McClatchy profit falls, no end to ad slump seen
NEW YORK (Reuters) - McClatchy Co (MNI.N) reported a 55 percent drop in quarterly profit on Tuesday and said it did not know when an advertising slump caused by the real estate downturn would end, setting an ominous tone for the U.S. newspaper industry.
The company, which publishes the Sacramento Bee and Miami Herald, is the first in a line of U.S. newspaper publishers expected to report weaker quarterly results this month.
McClatchy said its third-quarter income from continuing operations fell to $23.5 million, or 29 cents a share, from $52.6 million, or 65 cents a share, a year earlier.
Excluding a tax provision, earnings per share were 32 cents, beating the average analysts' estimate of 31 cents.
McClatchy said the results were preliminary and did not include an anticipated charge for writing down the value of some assets.
"They're under a terrible environment for their Florida and California papers, which isn't going to get better any time soon," Benchmark Co analyst Ed Atorino said.
Revenue from continuing operations fell 9.2 percent to $540.3 million, McClatchy said.
"It's clear the economies of (California and Florida) and perhaps the country as a whole are experiencing a greater slowdown than many had anticipated just a few months ago," Chief Executive Gary Pruitt said in a statement.
"We do not know when this downturn will end, and do not have visibility beyond the fourth quarter," Pruitt said.
On a conference call with analysts, Pruitt apologized for the company's stock performance. The share price has fallen by 55 percent since October 2006, not long after McClatchy bought former Philadelphia Inquirer publisher Knight Ridder Inc.
"We are certainly disappointed in the share price," he said. "There's no doubt about it ... We're doing everything we can, operationally, to improve our performance, and expect that to be reflected in the share price eventually."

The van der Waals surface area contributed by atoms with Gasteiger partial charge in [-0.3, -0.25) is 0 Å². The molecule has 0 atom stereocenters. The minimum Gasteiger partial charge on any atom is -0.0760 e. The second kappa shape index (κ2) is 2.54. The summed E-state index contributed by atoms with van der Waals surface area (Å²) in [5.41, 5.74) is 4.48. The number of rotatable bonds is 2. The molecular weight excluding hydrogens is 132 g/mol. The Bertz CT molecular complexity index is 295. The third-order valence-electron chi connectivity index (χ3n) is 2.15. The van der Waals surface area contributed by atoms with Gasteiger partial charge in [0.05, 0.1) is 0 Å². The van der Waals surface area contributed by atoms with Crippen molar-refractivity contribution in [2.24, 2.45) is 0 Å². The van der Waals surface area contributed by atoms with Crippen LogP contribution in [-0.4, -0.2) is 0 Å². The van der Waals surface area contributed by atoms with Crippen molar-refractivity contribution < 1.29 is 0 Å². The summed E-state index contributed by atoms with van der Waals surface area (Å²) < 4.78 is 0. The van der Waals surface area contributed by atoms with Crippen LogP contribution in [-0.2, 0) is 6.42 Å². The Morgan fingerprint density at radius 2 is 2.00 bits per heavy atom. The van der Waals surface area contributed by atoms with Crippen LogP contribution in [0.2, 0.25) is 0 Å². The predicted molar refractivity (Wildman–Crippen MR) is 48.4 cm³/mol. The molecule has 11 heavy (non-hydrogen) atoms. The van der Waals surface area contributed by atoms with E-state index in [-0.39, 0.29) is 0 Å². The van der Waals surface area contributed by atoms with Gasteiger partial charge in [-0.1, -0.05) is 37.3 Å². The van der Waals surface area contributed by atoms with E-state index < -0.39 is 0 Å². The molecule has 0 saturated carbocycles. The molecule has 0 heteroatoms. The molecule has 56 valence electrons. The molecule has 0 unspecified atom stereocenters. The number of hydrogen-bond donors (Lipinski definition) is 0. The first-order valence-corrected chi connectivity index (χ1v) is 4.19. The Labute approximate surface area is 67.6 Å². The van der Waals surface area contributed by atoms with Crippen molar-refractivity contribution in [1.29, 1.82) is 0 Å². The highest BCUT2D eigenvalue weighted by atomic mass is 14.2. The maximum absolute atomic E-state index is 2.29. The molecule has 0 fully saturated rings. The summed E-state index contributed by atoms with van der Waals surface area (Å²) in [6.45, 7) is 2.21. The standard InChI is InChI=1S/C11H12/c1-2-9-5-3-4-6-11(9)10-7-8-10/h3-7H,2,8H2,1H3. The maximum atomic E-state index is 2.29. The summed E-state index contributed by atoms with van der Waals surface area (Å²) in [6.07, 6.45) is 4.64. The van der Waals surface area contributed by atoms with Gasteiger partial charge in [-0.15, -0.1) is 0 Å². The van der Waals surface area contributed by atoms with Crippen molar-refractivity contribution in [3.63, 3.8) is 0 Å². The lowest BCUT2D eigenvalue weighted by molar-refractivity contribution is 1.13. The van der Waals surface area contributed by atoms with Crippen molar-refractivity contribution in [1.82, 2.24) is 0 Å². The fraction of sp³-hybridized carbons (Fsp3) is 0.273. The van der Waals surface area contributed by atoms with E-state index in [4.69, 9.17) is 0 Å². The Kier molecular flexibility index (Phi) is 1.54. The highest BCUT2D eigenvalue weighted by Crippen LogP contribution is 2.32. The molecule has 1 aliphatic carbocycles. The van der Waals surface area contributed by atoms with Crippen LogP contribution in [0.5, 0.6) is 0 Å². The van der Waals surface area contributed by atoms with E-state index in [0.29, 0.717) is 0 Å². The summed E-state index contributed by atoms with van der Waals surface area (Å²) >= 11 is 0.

McClatchy said cash expenses fell 8.6 percent, partly from job cuts and lower newsprint costs.
"They're getting their arms around the problem, but a lot of stuff has fallen out of the bag," Benchmark's Atorino said.
Pruitt said McClatchy is cautious about making cuts that affect the quality of the newspapers.
"We do try to operate efficiently, but we try to maintain the areas that drive quality and revenue," he said. "While there have been some staffing declines through attrition, they have been slight."
McClatchy's outlook on the fourth quarter has been tempered by the real estate downturn, and the company expects an ad revenue decline in the period similar to those in the second and third quarters.
Third-quarter ad revenue fell 9.8 percent to $457 million, and circulation revenue fell 3.7 percent to $68 million.
During the conference call, Pruitt said the company plans to keep chipping away at its debt, but McClatchy would consider whether to buy back shares.
"Paying down the debt should also build equity value, and we'll be evaluating when is an appropriate time for us to enter the market and buy back shares as well," he said.
McClatchy's shares were down 33 cents, or 1.7 percent, to $18.84 in afternoon trading on the New York Stock Exchange.
(Additional reporting by Tiffany Wu and Kenneth Li)
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